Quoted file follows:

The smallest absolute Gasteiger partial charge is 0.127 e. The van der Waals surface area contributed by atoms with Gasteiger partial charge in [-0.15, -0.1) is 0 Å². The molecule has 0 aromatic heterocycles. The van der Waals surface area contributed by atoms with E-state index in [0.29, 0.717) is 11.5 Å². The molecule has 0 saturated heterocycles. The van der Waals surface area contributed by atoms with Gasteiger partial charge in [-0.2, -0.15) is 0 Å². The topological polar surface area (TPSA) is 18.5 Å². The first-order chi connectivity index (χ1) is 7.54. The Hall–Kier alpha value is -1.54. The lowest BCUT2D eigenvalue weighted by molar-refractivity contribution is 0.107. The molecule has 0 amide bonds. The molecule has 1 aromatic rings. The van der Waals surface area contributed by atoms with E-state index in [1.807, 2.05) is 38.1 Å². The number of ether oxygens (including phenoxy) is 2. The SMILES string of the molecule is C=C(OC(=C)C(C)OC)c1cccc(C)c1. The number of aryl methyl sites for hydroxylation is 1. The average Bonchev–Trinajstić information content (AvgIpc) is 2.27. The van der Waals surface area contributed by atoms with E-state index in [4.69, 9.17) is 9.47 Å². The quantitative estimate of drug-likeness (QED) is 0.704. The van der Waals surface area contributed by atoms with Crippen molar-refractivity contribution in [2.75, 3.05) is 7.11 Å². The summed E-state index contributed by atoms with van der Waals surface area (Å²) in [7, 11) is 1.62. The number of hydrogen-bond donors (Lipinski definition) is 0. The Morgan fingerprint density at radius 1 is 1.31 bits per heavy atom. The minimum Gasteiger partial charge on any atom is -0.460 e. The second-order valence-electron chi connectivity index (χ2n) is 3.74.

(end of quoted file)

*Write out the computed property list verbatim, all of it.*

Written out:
The smallest absolute Gasteiger partial charge is 0.127 e. The van der Waals surface area contributed by atoms with Gasteiger partial charge in [-0.15, -0.1) is 0 Å². The molecule has 0 aromatic heterocycles. The van der Waals surface area contributed by atoms with E-state index in [0.29, 0.717) is 11.5 Å². The molecule has 0 saturated heterocycles. The van der Waals surface area contributed by atoms with Gasteiger partial charge in [-0.2, -0.15) is 0 Å². The topological polar surface area (TPSA) is 18.5 Å². The first-order chi connectivity index (χ1) is 7.54. The Hall–Kier alpha value is -1.54. The lowest BCUT2D eigenvalue weighted by molar-refractivity contribution is 0.107. The molecule has 0 amide bonds. The molecule has 1 aromatic rings. The van der Waals surface area contributed by atoms with E-state index in [1.807, 2.05) is 38.1 Å². The number of ether oxygens (including phenoxy) is 2. The SMILES string of the molecule is C=C(OC(=C)C(C)OC)c1cccc(C)c1. The number of aryl methyl sites for hydroxylation is 1. The average Bonchev–Trinajstić information content (AvgIpc) is 2.27. The van der Waals surface area contributed by atoms with E-state index in [4.69, 9.17) is 9.47 Å². The quantitative estimate of drug-likeness (QED) is 0.704. The van der Waals surface area contributed by atoms with Crippen molar-refractivity contribution in [2.75, 3.05) is 7.11 Å². The summed E-state index contributed by atoms with van der Waals surface area (Å²) in [7, 11) is 1.62. The number of hydrogen-bond donors (Lipinski definition) is 0. The Morgan fingerprint density at radius 1 is 1.31 bits per heavy atom. The minimum Gasteiger partial charge on any atom is -0.460 e. The second-order valence-electron chi connectivity index (χ2n) is 3.74.